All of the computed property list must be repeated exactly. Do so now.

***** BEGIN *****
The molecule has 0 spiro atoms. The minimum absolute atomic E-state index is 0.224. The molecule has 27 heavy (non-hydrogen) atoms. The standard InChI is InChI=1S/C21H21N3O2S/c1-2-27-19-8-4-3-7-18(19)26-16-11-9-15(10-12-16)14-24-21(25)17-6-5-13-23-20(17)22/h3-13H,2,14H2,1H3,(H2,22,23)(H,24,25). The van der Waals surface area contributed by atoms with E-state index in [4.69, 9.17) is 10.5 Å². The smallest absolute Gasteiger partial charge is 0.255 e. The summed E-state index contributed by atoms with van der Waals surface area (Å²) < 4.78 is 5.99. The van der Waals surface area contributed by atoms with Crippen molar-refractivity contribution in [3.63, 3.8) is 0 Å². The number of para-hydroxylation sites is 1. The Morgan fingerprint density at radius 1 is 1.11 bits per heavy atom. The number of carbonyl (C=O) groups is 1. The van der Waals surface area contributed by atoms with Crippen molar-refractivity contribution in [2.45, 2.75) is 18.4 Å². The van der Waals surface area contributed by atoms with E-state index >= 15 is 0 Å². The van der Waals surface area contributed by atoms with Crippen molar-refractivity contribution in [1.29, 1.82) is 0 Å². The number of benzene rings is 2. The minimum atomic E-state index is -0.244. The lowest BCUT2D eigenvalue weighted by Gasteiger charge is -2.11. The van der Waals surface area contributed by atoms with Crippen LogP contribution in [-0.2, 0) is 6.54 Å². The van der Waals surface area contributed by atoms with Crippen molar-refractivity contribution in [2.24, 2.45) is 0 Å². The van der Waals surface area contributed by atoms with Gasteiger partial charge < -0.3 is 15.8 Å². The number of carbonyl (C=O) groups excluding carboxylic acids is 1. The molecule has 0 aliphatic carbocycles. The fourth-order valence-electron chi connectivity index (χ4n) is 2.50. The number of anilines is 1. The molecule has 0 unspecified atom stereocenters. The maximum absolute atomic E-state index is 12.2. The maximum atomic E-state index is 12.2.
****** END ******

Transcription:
The molecule has 0 spiro atoms. The minimum absolute atomic E-state index is 0.224. The molecule has 27 heavy (non-hydrogen) atoms. The standard InChI is InChI=1S/C21H21N3O2S/c1-2-27-19-8-4-3-7-18(19)26-16-11-9-15(10-12-16)14-24-21(25)17-6-5-13-23-20(17)22/h3-13H,2,14H2,1H3,(H2,22,23)(H,24,25). The van der Waals surface area contributed by atoms with E-state index in [4.69, 9.17) is 10.5 Å². The smallest absolute Gasteiger partial charge is 0.255 e. The summed E-state index contributed by atoms with van der Waals surface area (Å²) < 4.78 is 5.99. The van der Waals surface area contributed by atoms with Crippen molar-refractivity contribution in [3.63, 3.8) is 0 Å². The number of para-hydroxylation sites is 1. The Morgan fingerprint density at radius 1 is 1.11 bits per heavy atom. The number of carbonyl (C=O) groups is 1. The van der Waals surface area contributed by atoms with Crippen molar-refractivity contribution in [2.45, 2.75) is 18.4 Å². The van der Waals surface area contributed by atoms with E-state index >= 15 is 0 Å². The van der Waals surface area contributed by atoms with Crippen molar-refractivity contribution in [1.29, 1.82) is 0 Å². The number of benzene rings is 2. The minimum atomic E-state index is -0.244. The lowest BCUT2D eigenvalue weighted by Gasteiger charge is -2.11. The van der Waals surface area contributed by atoms with Crippen LogP contribution in [-0.2, 0) is 6.54 Å². The van der Waals surface area contributed by atoms with Crippen molar-refractivity contribution in [2.24, 2.45) is 0 Å². The van der Waals surface area contributed by atoms with Gasteiger partial charge < -0.3 is 15.8 Å². The number of carbonyl (C=O) groups excluding carboxylic acids is 1. The molecule has 0 aliphatic carbocycles. The fourth-order valence-electron chi connectivity index (χ4n) is 2.50. The number of anilines is 1. The molecule has 0 unspecified atom stereocenters. The maximum absolute atomic E-state index is 12.2. The maximum atomic E-state index is 12.2.